Interview Remya Nambeeshan is on a roll as a singer and actor. She will be seen as a dancer in T.K. Rajeevkumar’s new film Up And Down Mukalil Oraalundu. Saraswathy Nagarajan
Malayalam cinema is going through a creative churning that has rejuvenated the industry and revived the heroine from the sidelines of the film industry. The mundane song and dance sequences of female actors have been replaced by roles of substance that have given leading ladies of Mollywood a wide range of memorable characters to show off their histrionics. And most of them have made the most of this opportunity to set the screen on fire with sizzling acts that have wooed critics and masses. Remya Nambeeshan is one of the actors who has benefited from this transformation that has changed the face of Malayalam cinema.
After patiently waiting in the wings for years, Remya is now an actor and singer to reckon with; someone who has the spunk and the versatility to carry off almost any character with élan. “I have worked hard to reach where I am. Luck has its place. But I believe that talent speaks and a combination of hard work and talent have helped me find my feet in this industry,” says Remya.
Even while the Telugu version of the Remya-starrer Pizza , originally made in Tamil, is rocking the box office, Chennaiyil Oru Naal , the Tamil remake of Traffic , where Remya reprises her role in the Malayalam original, is making waves at the box office. In the meantime, her new Malayalam film Up And Down Mukalil Oraalundu, T.K. Rajeevkumar’s new film, is set to release next week. She plays a dancer in the experimental film that is touted as a thriller. “I have always wanted to work with a professional like Rajeev sir and this film promises to be one of its kind in Malayalam,” says Remya. However, she is tight-lipped about the story or even the name of the dancer she portrays on screen.
“I don’t want to kill the suspense in the film even inadvertently. But the entire cast of the film was enthused by the storyline and its treatment. I have also sung in the film with Indrajith. Again a first for me, as I got the opportunity to sing under the baton of M. Jayachandran sir, one of the top award-winning music directors in Kerala. He is so good,” gushes Remya.
With her career graph climbing steadily northwards, Remya agrees she is in a happy space today with her films doing well in Malayalam, Tamil and Telugu. In addition, she is soaring high as a singer with all her songs shooting up the charts. “Everything happened at the same time for me. Three of my films were released at the same time. My songs were received well,” she says.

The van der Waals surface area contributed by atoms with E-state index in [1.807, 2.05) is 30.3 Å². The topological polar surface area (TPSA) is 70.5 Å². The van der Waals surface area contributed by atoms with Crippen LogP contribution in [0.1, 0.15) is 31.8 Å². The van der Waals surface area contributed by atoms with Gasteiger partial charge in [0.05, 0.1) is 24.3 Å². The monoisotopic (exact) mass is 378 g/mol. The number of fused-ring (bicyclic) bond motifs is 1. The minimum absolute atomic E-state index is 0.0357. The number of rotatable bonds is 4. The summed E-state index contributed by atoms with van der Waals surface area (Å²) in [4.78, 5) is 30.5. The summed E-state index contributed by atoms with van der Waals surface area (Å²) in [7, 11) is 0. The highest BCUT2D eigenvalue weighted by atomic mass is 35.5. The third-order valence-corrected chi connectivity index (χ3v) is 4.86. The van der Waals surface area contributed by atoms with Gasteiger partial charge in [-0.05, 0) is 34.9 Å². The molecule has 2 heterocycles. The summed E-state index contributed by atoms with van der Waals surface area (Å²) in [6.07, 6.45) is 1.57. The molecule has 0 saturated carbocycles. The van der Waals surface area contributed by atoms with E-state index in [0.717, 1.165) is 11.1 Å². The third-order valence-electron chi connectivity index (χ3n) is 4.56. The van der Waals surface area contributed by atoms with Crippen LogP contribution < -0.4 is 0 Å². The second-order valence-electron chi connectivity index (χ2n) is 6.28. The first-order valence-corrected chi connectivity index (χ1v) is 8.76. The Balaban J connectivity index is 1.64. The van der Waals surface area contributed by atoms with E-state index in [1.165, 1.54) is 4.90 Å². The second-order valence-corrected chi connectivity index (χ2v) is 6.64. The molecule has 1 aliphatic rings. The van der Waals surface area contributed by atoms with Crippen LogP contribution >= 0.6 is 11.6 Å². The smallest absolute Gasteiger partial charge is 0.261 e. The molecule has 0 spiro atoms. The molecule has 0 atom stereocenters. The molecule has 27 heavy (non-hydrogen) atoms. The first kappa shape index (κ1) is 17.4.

She says she is counting her blessing that helped her be a part of films such as Chocolate, Traffic and Pizza that went on to become hits and trendsetters.
After her debut as a singer in Ivan Megharoopan , she has turned out be a much sought after singer who can create magic with her emotive and husky voice. She points out that even the acceptance of voices like hers is on account of the new phase in cinema that is experimenting with themes, narratives, music and characters.
Her busy schedules in Malayalam and Tamil have left her with no time to venture more into Tollywood. Randavathu Padam , directed by C.S. Amudam, and Arun Kumar Arvind’s Left Right Left are up for release and she says both films have her playing completely diverse characters. “I play a village girl in Randavathu Padam , my third Tamil film. In Arun’s movie, I am Jeniffer, a cold mother, a challenging role to play,” elaborates the actor.
A director’s actor, by her own reckoning, she says she needs time to familiarise herself with a new set and cast. No method acting or homework for her. “I approach each character with a fresh mind, which helps me to mould my role to suit what the director has in mind,” she explains.
And is wedding bells in the offing? “No, all rumours. I plan to continue working. I have learnt music and dance and worked on my acting. At a stage, when I am getting the kind of roles I have wanted to, why should I throw that all away?”
I enjoy working in experimental films because they challenge the actor in me.
Fortunately I have been blessed with a face and figure that can be moulded to suit any role.
I don’t have a personal designer but I have my favorites and I go to them for my clothes. For instance, if it is a costume for a dance, I go to one person. The designer depends on the needs of the character. But I do have a personal make-up team.
No matter how busy I am, I manage to squeeze in time for a workout.
Direction may happen in the future but I know the hard work that goes into direction and so unless I am ready for it, I will not step behind the camera.
l Chocolate - Sussana
lNaalu Pennungal - Podimol
l Ivan Megharoopan -
lTraffic - Swetha
lChappa Kurishu - Sonia
lBachelor Party (special
lHusbands in Goa - Veena
lAyaalum Njanum Thammil
To be released:
l Shyamaprasad’s English
l Arun Kumar Aravind’s Left